The Life and Times of R.T. Gault

Who was R.T. Gault? As the editor of numerous websites on a range of subjects from literature to magic and the occult, Gault’s work became a magnet to seekers of esoteric literature. Gault’s essays and photographic galleries on the Tarot, Arthur Machen, and the Order of the Golden Dawn were extensions of his most ambitious work entitled Absolute Elsewhere, which was nothing less than a master list of all the visionary, esoteric and fringe works published in America during the second half of the 20th Century.

Although extensive, Gault’s bibliography is not exhaustive — the works he selected and arranged in a year-by-year chronology and in order of their appearance — were carefully chosen and arranged. When viewed in sequence, the works capture an intriguing hidden history of American letters. Like a spider weaving an invisible web, Gault created a tapestry of strange, mind-bending, and mystical ideas, at once recognizable to those who have read the books being cited, and at the same time serving as a guide for newcomers. But who was R.T. Gault, anyway?

No sooner had I become a casual addict of his website, Absolute Elsewhere, did the site vanish. After months of digging, I could find no information about R.T. Gault, and more than a year elapsed before I discovered that Gault was desceased. At that time, my attempts to find someone who knew R.T. Gault were fruitless, leading only to an obscure reference to Centaur Books and Comics in Tullahoma, Tennessee. Eventually, I decided to post my reconstruction of the Absolute Elsewhere website, which I launched on New Year’s day 2010.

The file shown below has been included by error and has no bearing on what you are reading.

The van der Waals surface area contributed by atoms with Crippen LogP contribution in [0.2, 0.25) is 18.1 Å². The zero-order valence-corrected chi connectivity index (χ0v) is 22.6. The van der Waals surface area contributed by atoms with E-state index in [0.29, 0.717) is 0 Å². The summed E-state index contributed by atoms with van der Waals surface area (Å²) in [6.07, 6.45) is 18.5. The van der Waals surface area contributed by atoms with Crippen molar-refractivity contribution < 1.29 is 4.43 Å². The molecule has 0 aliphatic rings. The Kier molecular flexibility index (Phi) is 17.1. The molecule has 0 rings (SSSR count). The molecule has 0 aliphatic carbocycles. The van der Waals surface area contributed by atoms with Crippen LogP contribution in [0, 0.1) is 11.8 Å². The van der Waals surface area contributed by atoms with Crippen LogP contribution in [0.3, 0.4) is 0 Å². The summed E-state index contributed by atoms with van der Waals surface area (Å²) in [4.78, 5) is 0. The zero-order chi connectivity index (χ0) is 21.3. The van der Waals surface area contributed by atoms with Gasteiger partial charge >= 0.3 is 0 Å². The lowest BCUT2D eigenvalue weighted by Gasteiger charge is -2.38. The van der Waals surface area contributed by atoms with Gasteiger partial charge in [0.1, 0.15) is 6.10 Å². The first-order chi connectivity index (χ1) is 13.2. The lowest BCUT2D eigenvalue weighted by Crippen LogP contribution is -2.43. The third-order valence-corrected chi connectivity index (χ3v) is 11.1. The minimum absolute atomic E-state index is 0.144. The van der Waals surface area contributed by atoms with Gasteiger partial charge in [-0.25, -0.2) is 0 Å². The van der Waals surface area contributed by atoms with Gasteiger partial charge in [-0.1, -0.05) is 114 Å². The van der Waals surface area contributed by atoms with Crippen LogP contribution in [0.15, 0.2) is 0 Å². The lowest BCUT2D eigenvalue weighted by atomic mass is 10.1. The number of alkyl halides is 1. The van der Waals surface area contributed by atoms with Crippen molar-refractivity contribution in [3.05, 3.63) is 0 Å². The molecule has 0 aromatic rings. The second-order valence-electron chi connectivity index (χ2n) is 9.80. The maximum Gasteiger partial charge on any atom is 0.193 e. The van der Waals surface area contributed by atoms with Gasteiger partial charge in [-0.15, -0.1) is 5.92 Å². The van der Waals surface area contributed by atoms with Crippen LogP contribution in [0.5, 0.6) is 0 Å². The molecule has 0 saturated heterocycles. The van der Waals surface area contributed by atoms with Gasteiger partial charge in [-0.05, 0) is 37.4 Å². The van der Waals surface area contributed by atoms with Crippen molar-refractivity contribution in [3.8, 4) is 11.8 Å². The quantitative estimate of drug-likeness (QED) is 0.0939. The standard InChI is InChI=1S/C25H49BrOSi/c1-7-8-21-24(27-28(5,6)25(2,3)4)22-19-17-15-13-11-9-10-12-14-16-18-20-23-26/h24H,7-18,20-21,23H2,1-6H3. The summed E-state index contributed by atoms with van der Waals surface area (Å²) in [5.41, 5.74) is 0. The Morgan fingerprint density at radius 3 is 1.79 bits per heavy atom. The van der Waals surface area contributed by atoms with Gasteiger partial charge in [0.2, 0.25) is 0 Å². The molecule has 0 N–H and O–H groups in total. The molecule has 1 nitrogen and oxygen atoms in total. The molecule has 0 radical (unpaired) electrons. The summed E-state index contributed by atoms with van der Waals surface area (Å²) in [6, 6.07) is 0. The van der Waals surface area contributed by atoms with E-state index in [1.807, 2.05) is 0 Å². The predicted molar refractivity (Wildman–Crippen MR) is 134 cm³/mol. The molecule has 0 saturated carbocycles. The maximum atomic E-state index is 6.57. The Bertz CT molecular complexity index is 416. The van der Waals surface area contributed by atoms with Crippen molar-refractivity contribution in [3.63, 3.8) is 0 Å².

Subsequently, I began to receive enthusiastic thank you emails from readers who had lost track of Absolute Elsewhere and were happy to see it back online. One of these messages came from Karen Price, who was married to R.T. Gault. It was a great to finally have a tangible lead to the mysterious editor of Absolute Elsewhere! Even better, Karen graciously agreed to conduct a wide-ranging interview on the Life and Times of R.T. Gault, which you can listen to or download here:

an interview with Karen Price (May 2012) [37:37]

Richard Thomas Gault was known to most of his friends as “Ditch” Gault. He grew up around Indiana, Pennsylvania where his father, Thomas Gower Gault, was a Professor, and also served as Chair of the Geography Department at Indiana University of Pennsylvania. Ditch Gault was a true rennaissance man, surrounded by books, and he was an eternal student, having racked up college courses on every subject in the humanities for more than a decade without ever having earned a degree in any subject. In the 60s he was an enthusiastic member of the counter-culture at the University, and became obsessed with politics.

He spent many years amassing information on the Kennedy assassination, which he documented in an article called The CIA’s big rub-out, published in July 1975. But politics were only one of Ditch’s many interests, which ranged from history to philosophy to mysticism and the occult. Although he was a polymath, and an eclectic seeker of knowledge in many forms, he never limited his sources of information to any particular media or genre. He was just as interested in comic books and UFOs, as in more traditional forms of literary theory, psychology, and “hard” sciences. For Ditch Gault, it was the ideas that mattered, not the vector from which they arrived.

In the summer of 1976, Ditch Gault took a course on Literary Analysis, which is where he met his future wife, Karen Price. At that time, Karen was a sophomore and Ditch was a thirty-year-old eternal student, who continuously challenged and heckled the Professor from the back row of the classroom. Another student in the class was Susan Johnston Graf, who later went on to earn a PhD at University of Kansas. The three became close friends. In those days, Ditch could be frequently found in the student union, where he “held court” and discussed everything from religion to occult magic. Also around this time, Karen began to assist Ditch in typing up some of his papers and longer works, which included essays, bibliographies, and longer works of fiction.